The gift and estate tax basic exclusion amount (the “BEA”) is the amount that a person can give or bequeath to other people without triggering gift tax during life or estate tax upon death. Since 2018, the BEA has been equal to $10,000,000 adjusted for inflation since 2010. This year, it is $12,060,000 per person. But due to the inflation adjustment built into the formula for determining the BEA in any given year, the size of the BEA will increase considerably on January 1 of each of the next three years. The Internal Revenue Service has already announced that the BEA will increase to $12,920,000 on January 1, 2023 — an $860,000 increase. It is too soon to estimate the 2024 and 2025 inflation adjustments with any precision, but the 2024 inflation adjustment will likely be between $620,000 and $870,000, and the 2025 inflation adjustment could easily reach into the mid-to-high six figures as well. By January 1, 2025, the exclusion amount will be around $14,000,000 per person.
High-net-worth individuals stand to benefit from these inflation adjustments. Those who have used up all or a substantial portion of their current gift tax exclusion amounts will be able to move additional assets out of their estates ahead of the scheduled reduction in the BEA on January 1, 2026, when it is scheduled to be reduced by 50%. Individuals with a large amount of unused exclusion soon will have even more. For individuals with estates that are close to, or just above, the current exclusion level, these inflation adjustments may mean the difference between a significant estate tax liability and none at all.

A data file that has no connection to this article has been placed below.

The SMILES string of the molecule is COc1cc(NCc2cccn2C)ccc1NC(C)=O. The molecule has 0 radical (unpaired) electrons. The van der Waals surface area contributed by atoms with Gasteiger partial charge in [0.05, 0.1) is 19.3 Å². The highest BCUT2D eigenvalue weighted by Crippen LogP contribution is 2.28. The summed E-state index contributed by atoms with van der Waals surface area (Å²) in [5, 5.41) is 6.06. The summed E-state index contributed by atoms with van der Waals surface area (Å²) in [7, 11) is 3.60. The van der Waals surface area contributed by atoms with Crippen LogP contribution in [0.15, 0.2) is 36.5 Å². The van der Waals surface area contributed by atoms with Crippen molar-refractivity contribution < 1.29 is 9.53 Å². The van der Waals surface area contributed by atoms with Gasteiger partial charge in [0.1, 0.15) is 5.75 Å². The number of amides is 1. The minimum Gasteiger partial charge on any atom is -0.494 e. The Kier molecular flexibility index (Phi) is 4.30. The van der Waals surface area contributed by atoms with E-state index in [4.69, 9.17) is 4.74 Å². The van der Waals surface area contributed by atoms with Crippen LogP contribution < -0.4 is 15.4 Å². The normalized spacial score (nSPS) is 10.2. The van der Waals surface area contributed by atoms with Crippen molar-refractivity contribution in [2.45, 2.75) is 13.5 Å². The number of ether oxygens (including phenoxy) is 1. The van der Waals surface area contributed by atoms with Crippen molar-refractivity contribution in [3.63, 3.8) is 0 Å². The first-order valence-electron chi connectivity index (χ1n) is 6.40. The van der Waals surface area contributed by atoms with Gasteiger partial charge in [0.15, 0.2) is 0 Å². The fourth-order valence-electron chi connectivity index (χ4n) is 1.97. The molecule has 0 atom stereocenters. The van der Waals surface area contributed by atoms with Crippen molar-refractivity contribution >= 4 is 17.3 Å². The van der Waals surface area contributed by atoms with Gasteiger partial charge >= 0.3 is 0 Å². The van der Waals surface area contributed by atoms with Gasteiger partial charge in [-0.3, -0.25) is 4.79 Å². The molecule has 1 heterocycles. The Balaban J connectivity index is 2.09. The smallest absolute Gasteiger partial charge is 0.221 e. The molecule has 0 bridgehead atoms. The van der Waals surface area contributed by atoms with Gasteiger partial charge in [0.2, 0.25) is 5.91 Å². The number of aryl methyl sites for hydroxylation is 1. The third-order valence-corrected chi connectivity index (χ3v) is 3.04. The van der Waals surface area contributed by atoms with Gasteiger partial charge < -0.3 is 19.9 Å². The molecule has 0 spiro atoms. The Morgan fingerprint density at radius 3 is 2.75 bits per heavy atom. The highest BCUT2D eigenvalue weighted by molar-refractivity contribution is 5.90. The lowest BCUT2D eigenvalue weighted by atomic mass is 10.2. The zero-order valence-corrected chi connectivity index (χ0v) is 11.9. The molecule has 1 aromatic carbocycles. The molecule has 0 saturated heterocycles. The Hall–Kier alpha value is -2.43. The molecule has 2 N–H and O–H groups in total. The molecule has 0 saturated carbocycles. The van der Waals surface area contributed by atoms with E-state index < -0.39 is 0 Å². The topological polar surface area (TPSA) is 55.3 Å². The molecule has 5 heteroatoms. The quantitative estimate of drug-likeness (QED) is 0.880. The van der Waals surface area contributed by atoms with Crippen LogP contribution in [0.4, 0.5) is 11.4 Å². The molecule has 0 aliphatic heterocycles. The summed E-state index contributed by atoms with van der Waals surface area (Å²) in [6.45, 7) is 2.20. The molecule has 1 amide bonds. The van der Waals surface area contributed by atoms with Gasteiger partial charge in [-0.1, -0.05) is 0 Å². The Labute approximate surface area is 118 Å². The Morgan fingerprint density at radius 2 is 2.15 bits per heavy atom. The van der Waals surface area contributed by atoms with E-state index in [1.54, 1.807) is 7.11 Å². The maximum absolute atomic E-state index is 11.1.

It is possible for high-net-worth individuals to take advantage of the looming inflation adjustments even before they take effect. For example, imagine that Susie has used up $11,700,000 of gift tax exclusion by making a large gift in 2021. Susie would like to take advantage of depressed stock market valuations by transferring stock to her children now, before the market fully recovers. Under normal circumstances, a grantor retained annuity trust (“GRAT”) (This article and our podcast address GRATs in greater detail) would be an attractive option for someone like Susie. But, given the coming inflation adjustments, Susie might consider simply loaning $2,000,000 of stock to an intentionally defective grantor trust for her children’s benefit, knowing that she will likely have sufficient exclusion to forgive the loan in the not-too-distant future.
The coming inflation adjustments will also affect the size of the gift tax’s annual exclusion amount, which is the amount that an individual can gift to another individual without incurring any gift tax or consuming any lifetime gift tax exemption in a particular year. In 2022, the annual exclusion amount is $16,000 per donor (or $32,000 for a married couple), but it will increase to $17,000 per donor (or $34,000 for a married couple) in 2023, and will likely increase further to $18,000 per donor (or $36,000 for a married couple) in 2024.